Setting up a Business in the UK: The Legal Considerations

Setting up a new business in the UK can be time-consuming and complicated, with a variety of different rules and regulations to consider. Dixcart Legal Limited (Dixcart Legal) can assist with understanding the legal requirements in a seamless way (as well as providing access to tax, IT, and payroll teams if required) so that founders and directors can focus their attention on the business. 

Set out in this note are some key considerations when setting up a company in the UK.


  • Where do I want to sell my products/services?
  • Do I want to form an establishment in the UK or do I want to appoint a third party, such as an agent, initially?
  • What is the cost of establishing a company in the UK?
  • If I do want to set up a business in the UK, what sort of legal structure do I require?
  • What rules and regulations do I need to comply with?
  • Do I need to register for VAT?
  • What do I need to do before I start trading?
  • What do I need to do once I start trading?
  • Do I need a property?
  • Do I need a registered office in the UK?
  • What name do I intend to use for my business?
  • Do I need personnel?
  • Will staff from overseas be working in the UK?
  • Do I need a website?
  • What data protection rules apply?
  • Do I need trading contracts (e.g. terms of business or sale, distribution agreements)?

These are only a few of the considerations to take into account. Below, we have outlined the summary information and how Dixcart can help.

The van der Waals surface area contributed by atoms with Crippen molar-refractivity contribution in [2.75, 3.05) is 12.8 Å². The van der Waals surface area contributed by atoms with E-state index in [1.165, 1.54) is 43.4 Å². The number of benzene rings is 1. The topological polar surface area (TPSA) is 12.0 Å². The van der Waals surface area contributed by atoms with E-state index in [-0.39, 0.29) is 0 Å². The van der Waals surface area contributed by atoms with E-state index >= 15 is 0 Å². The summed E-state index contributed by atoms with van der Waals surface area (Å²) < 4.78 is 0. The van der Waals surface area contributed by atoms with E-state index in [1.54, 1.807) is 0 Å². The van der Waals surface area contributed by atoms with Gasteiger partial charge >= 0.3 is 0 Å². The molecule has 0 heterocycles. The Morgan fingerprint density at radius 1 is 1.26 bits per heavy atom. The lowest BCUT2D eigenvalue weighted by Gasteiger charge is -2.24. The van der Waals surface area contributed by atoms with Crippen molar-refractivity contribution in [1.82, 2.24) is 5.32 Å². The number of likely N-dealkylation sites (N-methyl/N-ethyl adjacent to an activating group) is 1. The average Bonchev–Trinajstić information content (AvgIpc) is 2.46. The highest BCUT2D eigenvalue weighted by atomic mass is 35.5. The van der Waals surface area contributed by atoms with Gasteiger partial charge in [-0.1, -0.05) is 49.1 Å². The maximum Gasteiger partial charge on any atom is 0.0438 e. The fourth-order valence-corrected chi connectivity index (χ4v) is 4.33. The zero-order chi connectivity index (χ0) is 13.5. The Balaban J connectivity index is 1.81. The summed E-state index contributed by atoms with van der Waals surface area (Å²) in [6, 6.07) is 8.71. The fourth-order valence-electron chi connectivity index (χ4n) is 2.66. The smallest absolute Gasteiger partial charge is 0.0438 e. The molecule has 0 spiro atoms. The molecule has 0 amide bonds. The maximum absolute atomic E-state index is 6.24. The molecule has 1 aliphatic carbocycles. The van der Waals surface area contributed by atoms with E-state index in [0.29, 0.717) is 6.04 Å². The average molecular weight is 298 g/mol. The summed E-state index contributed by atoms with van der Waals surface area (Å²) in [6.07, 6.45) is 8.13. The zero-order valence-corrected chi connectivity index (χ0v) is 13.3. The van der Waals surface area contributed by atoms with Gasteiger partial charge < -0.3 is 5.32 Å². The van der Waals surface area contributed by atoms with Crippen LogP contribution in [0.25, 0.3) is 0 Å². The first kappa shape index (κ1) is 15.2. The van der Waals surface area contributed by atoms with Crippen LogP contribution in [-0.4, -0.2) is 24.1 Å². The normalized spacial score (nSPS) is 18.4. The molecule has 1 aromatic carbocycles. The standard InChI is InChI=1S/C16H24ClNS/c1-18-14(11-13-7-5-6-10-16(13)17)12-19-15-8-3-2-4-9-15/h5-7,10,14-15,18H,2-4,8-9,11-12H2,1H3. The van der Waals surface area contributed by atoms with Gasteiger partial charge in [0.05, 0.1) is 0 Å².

1. What legal structure should be used?

This should be one of the first things to consider. This decision affects the tax and national insurance contribution requirements, HMRC reporting obligations, the liability attached to the business and the documents needed.

There are four widely used business structures in the UK.  These are outlined below:

Sole TraderThe business is owned and run by one individual. There is no legal distinction between the owner and the business. The sole trader takes all of the profits but also all the liabilities of the business.
PartnershipTwo or more persons conducting business together.Partners generally have unlimited liability and a partnership is not a separate legal entity. The Partnership Act 1890 governs how partnerships are run, but the default statutory position is usually not suitable.  We therefore recommend that written partnership agreement to set out how the partnership works, how each partner deposits money into and withdraws it from the business, the decision-making processes and plans for when a partner chooses to leave the business, becomes ill or is deceased.
Limited Liability Partnership (LLP)This is a hybrid structure, between a partnership and a limited company.An LLP is a separate legal entity. It is registered at Companies House and is governed by the Companies Act.Members’ personal liability is limited.An LLP does not have shareholders or directors and is taxed like a partnership, meaning that profits are divided among the partners (members) who then pay tax on their own share at a rate appropriate to their circumstances.
Limited Company (this note focuses on private limited companies.  However, there can also be public limited companies, whose shares may be publicly traded.)A limited company is a separate legal entity, which can be limited by shares or by guarantee. The members’ (usually called shareholders) liability is limited.  In the case of shares it is limited to the amount paid (and unpaid) on the shares they hold or, in the case of guarantee, to the amount they have agreed to contribute to the company’s assets if it is wound up.A company limited by shares is most common. Shares make it easier to pass on ownership of the business, provide different ways of managing tax affairs and possibly giving incentives to employees.Companies are governed by the Companies Act 2006. There are many rules to follow (with potential criminal penalties for breaches).